When the complete (hence, un-reorganizable) cycle is retrieved, it is archived with the cemented cycles. This process is called a merge and is performed asynchronously. Depending on which history mode is ran and on the amount of additional cycles, blocks and/or their associated metadata present in these cemented cycles may or may not be preserved. For instance, if the history mode is Archive, every block is preserved, with all its metadata. If it is Full with 5 additional cycles, all the cemented cycles will be present but only the 10 most recent cemented cycles will have some metadata kept (see details at Keeping additional cycles). Older metadata is pruned.

Starting with Octez v15.0, the store also triggers context pruning when a cycle is completed, after finishing the store trimming and cementing. Thus, whenever pruning the metadata of a block, its context (ledger state associated to that block) is pruned as well.

For the operational details of pruning, see Context Pruning Requirements and Optimizations.

Other features

It is possible to export a canonical representation of the chain for a given block, also known as a snapshot, if that block is stored as a non-pruned one (that is a block from which we can read its header, metadata and associated context).

Another notable feature is that after pruning the metadata and context of some blocks, the store has the capability to reconstruct them by replaying every block and operation present and repopulating the context. Hence, it is possible to transform a Full store into an Archive one (see also Switching between node’s modes).

The store also writes on disk the sources of protocols no longer active. This allows to recompile them or even share them on the network if needed.

Store variables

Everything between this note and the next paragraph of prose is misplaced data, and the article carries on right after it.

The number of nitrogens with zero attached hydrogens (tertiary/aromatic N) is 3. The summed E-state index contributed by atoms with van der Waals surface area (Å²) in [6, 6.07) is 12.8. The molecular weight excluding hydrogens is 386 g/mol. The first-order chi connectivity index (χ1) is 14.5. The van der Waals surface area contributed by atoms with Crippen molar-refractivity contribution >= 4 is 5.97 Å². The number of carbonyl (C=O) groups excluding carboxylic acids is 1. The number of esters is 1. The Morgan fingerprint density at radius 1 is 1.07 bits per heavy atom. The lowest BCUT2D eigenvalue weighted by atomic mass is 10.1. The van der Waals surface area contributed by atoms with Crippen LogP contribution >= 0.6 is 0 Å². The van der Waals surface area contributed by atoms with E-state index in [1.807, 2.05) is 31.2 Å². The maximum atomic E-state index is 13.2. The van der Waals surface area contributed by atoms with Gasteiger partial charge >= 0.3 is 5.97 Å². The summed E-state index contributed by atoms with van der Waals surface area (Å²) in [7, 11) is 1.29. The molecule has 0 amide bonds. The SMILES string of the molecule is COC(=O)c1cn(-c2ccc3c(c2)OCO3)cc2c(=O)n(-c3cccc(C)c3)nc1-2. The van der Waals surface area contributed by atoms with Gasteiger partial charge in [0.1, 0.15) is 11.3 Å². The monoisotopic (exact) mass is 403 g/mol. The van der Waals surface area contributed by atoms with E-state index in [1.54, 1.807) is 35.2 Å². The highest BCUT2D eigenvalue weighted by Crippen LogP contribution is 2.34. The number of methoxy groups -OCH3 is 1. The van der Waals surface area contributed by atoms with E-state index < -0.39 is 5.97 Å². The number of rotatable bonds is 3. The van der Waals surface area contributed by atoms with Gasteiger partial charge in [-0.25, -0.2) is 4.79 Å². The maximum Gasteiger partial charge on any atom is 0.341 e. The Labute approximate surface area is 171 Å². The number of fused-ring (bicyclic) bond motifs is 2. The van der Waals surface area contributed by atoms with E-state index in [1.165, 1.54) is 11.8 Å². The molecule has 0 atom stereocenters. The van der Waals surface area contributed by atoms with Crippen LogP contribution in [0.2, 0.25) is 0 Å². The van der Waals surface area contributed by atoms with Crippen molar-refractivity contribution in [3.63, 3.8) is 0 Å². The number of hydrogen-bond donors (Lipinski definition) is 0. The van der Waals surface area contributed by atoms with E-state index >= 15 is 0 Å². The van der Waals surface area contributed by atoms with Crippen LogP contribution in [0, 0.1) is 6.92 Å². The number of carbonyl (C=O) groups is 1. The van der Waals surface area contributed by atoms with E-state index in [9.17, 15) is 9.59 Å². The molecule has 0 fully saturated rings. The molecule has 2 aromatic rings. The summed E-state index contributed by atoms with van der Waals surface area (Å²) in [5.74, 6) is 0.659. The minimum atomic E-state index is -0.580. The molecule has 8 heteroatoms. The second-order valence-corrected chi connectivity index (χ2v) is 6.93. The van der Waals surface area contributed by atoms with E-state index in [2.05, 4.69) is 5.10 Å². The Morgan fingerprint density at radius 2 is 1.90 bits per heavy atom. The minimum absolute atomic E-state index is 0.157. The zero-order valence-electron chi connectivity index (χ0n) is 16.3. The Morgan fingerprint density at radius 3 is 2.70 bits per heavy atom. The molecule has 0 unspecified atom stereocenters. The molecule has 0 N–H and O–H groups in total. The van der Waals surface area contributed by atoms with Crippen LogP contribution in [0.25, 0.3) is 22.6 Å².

The store maintains two specific variables related to the pruned data, whose values depend on the history mode:

  • The caboose, which represents the oldest block known by the store. The latter block may or may not have its metadata and context in the store. In Archive and Full mode, this would always be the genesis block.

  • The savepoint which indicates the lowest block known by the store that possesses metadata and context.

The checkpoint is another variable maintained by the store, that indicates one block that must be part of the chain. This special block may be in the future. Setting a future checkpoint on a fresh node before bootstrapping adds protection in case of eclipse attacks where a set of malicious peers will advertise a wrong chain. When the store reaches the level of a manually defined checkpoint, it will make sure that this is indeed the expected block or it will stop the bootstrap. When the checkpoint is unspecified by the user, the store sets it to the value provided by the protocol consensus.

While the node is running, it is possible to call the following RPCs to access the values of all these variables:

Files hierarchy

The Store maintains data on disk in the store subdirectory of the node’s <data-dir>, organized as follows:

  • <data-dir>/store/protocols/ the directory containing stored protocols.